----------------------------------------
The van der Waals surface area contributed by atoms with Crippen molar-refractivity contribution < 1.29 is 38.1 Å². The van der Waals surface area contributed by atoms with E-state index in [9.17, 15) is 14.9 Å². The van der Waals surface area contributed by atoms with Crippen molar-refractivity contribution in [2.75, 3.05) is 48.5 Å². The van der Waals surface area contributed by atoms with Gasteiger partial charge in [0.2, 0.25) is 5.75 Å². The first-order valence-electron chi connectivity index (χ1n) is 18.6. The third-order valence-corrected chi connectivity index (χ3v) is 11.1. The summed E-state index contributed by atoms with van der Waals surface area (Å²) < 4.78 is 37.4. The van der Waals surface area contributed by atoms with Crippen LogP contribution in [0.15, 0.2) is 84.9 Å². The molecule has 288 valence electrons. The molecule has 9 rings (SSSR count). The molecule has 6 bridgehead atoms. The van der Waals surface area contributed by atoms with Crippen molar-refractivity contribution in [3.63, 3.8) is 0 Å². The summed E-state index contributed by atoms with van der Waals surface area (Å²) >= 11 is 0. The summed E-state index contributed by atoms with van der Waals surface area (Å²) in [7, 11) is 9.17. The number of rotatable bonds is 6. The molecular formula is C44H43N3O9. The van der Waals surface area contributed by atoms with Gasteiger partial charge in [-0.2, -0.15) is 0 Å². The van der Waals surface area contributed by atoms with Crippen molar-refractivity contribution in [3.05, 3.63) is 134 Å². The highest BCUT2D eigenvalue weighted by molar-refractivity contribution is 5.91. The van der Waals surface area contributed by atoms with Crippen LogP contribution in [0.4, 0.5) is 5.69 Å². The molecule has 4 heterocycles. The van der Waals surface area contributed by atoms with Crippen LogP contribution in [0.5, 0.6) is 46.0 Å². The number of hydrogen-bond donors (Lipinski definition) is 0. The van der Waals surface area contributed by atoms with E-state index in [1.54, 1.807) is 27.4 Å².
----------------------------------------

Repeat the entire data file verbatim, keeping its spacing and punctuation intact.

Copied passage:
The van der Waals surface area contributed by atoms with Crippen molar-refractivity contribution < 1.29 is 38.1 Å². The van der Waals surface area contributed by atoms with E-state index in [9.17, 15) is 14.9 Å². The van der Waals surface area contributed by atoms with Crippen molar-refractivity contribution in [2.75, 3.05) is 48.5 Å². The van der Waals surface area contributed by atoms with Gasteiger partial charge in [0.2, 0.25) is 5.75 Å². The first-order valence-electron chi connectivity index (χ1n) is 18.6. The third-order valence-corrected chi connectivity index (χ3v) is 11.1. The summed E-state index contributed by atoms with van der Waals surface area (Å²) < 4.78 is 37.4. The van der Waals surface area contributed by atoms with Crippen LogP contribution in [0.15, 0.2) is 84.9 Å². The molecule has 288 valence electrons. The molecule has 9 rings (SSSR count). The molecule has 6 bridgehead atoms. The van der Waals surface area contributed by atoms with Crippen molar-refractivity contribution in [3.63, 3.8) is 0 Å². The summed E-state index contributed by atoms with van der Waals surface area (Å²) >= 11 is 0. The summed E-state index contributed by atoms with van der Waals surface area (Å²) in [7, 11) is 9.17. The number of rotatable bonds is 6. The molecular formula is C44H43N3O9. The van der Waals surface area contributed by atoms with Gasteiger partial charge in [-0.2, -0.15) is 0 Å². The van der Waals surface area contributed by atoms with Crippen molar-refractivity contribution in [3.05, 3.63) is 134 Å². The highest BCUT2D eigenvalue weighted by molar-refractivity contribution is 5.91. The van der Waals surface area contributed by atoms with Crippen LogP contribution in [0.4, 0.5) is 5.69 Å². The molecule has 4 heterocycles. The van der Waals surface area contributed by atoms with Crippen LogP contribution in [0.5, 0.6) is 46.0 Å². The number of hydrogen-bond donors (Lipinski definition) is 0. The van der Waals surface area contributed by atoms with E-state index in [1.54, 1.807) is 27.4 Å².